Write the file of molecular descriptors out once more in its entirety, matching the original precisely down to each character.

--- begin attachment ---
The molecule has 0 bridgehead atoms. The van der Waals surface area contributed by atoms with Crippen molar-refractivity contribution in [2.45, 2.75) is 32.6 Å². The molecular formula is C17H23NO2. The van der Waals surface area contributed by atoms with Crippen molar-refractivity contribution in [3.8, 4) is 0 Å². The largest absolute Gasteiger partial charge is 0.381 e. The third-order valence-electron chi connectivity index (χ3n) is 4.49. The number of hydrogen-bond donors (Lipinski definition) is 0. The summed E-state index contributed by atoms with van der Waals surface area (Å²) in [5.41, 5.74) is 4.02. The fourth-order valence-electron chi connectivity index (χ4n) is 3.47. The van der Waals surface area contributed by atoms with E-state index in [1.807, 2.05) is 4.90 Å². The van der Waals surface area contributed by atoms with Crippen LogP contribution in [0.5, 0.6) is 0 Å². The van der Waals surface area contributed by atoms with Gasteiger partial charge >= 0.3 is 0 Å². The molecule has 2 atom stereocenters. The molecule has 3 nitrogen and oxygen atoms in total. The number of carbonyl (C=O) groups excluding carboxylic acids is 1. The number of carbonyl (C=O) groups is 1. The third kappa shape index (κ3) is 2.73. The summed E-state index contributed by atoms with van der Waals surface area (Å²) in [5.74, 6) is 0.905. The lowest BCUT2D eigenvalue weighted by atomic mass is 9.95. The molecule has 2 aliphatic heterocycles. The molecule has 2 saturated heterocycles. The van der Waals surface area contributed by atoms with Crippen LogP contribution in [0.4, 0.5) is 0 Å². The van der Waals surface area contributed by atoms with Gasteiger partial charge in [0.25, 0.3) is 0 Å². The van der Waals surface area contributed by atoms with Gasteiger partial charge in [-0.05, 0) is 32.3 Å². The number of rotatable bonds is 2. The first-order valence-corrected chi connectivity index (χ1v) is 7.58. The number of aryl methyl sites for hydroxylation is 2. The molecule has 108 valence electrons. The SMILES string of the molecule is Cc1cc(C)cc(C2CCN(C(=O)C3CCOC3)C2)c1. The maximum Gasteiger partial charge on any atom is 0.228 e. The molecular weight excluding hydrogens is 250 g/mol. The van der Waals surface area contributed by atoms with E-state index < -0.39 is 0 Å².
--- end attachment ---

The molecule has 0 bridgehead atoms. The van der Waals surface area contributed by atoms with Crippen molar-refractivity contribution in [2.45, 2.75) is 32.6 Å². The molecular formula is C17H23NO2. The van der Waals surface area contributed by atoms with Crippen molar-refractivity contribution in [3.8, 4) is 0 Å². The largest absolute Gasteiger partial charge is 0.381 e. The third-order valence-electron chi connectivity index (χ3n) is 4.49. The number of hydrogen-bond donors (Lipinski definition) is 0. The summed E-state index contributed by atoms with van der Waals surface area (Å²) in [5.41, 5.74) is 4.02. The fourth-order valence-electron chi connectivity index (χ4n) is 3.47. The van der Waals surface area contributed by atoms with E-state index in [1.807, 2.05) is 4.90 Å². The van der Waals surface area contributed by atoms with Crippen LogP contribution in [0.5, 0.6) is 0 Å². The van der Waals surface area contributed by atoms with Gasteiger partial charge >= 0.3 is 0 Å². The molecule has 2 atom stereocenters. The molecule has 3 nitrogen and oxygen atoms in total. The number of carbonyl (C=O) groups excluding carboxylic acids is 1. The number of carbonyl (C=O) groups is 1. The third kappa shape index (κ3) is 2.73. The summed E-state index contributed by atoms with van der Waals surface area (Å²) in [5.74, 6) is 0.905. The lowest BCUT2D eigenvalue weighted by atomic mass is 9.95. The molecule has 2 aliphatic heterocycles. The molecule has 2 saturated heterocycles. The van der Waals surface area contributed by atoms with Crippen LogP contribution in [0.4, 0.5) is 0 Å². The van der Waals surface area contributed by atoms with Gasteiger partial charge in [0.25, 0.3) is 0 Å². The van der Waals surface area contributed by atoms with Gasteiger partial charge in [-0.05, 0) is 32.3 Å². The number of rotatable bonds is 2. The first-order valence-corrected chi connectivity index (χ1v) is 7.58. The number of aryl methyl sites for hydroxylation is 2. The molecule has 108 valence electrons. The SMILES string of the molecule is Cc1cc(C)cc(C2CCN(C(=O)C3CCOC3)C2)c1. The maximum Gasteiger partial charge on any atom is 0.228 e. The molecular weight excluding hydrogens is 250 g/mol. The van der Waals surface area contributed by atoms with E-state index < -0.39 is 0 Å².